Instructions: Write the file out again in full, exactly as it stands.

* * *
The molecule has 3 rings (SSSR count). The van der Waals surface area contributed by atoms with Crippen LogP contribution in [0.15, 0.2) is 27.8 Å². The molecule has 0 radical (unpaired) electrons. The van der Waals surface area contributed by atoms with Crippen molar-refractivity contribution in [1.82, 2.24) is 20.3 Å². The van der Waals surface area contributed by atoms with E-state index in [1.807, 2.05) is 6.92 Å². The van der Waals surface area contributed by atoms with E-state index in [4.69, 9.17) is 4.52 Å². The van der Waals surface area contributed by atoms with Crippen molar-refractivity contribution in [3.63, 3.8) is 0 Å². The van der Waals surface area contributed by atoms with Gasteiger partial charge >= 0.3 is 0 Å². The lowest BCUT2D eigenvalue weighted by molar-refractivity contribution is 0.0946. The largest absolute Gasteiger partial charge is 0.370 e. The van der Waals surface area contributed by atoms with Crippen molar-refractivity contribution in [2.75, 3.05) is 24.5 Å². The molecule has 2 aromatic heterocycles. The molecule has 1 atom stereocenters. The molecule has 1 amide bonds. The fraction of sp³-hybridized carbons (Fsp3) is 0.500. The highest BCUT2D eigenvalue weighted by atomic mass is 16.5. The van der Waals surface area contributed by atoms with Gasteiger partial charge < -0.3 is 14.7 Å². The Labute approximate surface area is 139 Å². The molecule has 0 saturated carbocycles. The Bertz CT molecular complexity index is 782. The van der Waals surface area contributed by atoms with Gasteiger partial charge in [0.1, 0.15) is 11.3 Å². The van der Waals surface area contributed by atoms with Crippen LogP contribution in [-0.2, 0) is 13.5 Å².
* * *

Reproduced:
The molecule has 3 rings (SSSR count). The van der Waals surface area contributed by atoms with Crippen LogP contribution in [0.15, 0.2) is 27.8 Å². The molecule has 0 radical (unpaired) electrons. The van der Waals surface area contributed by atoms with Crippen molar-refractivity contribution in [1.82, 2.24) is 20.3 Å². The van der Waals surface area contributed by atoms with E-state index in [1.807, 2.05) is 6.92 Å². The van der Waals surface area contributed by atoms with E-state index in [4.69, 9.17) is 4.52 Å². The van der Waals surface area contributed by atoms with Crippen molar-refractivity contribution in [3.63, 3.8) is 0 Å². The van der Waals surface area contributed by atoms with Gasteiger partial charge >= 0.3 is 0 Å². The lowest BCUT2D eigenvalue weighted by molar-refractivity contribution is 0.0946. The largest absolute Gasteiger partial charge is 0.370 e. The van der Waals surface area contributed by atoms with Crippen molar-refractivity contribution in [2.75, 3.05) is 24.5 Å². The molecule has 2 aromatic heterocycles. The molecule has 1 atom stereocenters. The molecule has 1 amide bonds. The fraction of sp³-hybridized carbons (Fsp3) is 0.500. The highest BCUT2D eigenvalue weighted by atomic mass is 16.5. The van der Waals surface area contributed by atoms with Gasteiger partial charge < -0.3 is 14.7 Å². The Labute approximate surface area is 139 Å². The molecule has 0 saturated carbocycles. The Bertz CT molecular complexity index is 782. The van der Waals surface area contributed by atoms with Gasteiger partial charge in [0.1, 0.15) is 11.3 Å². The van der Waals surface area contributed by atoms with Crippen LogP contribution in [-0.2, 0) is 13.5 Å².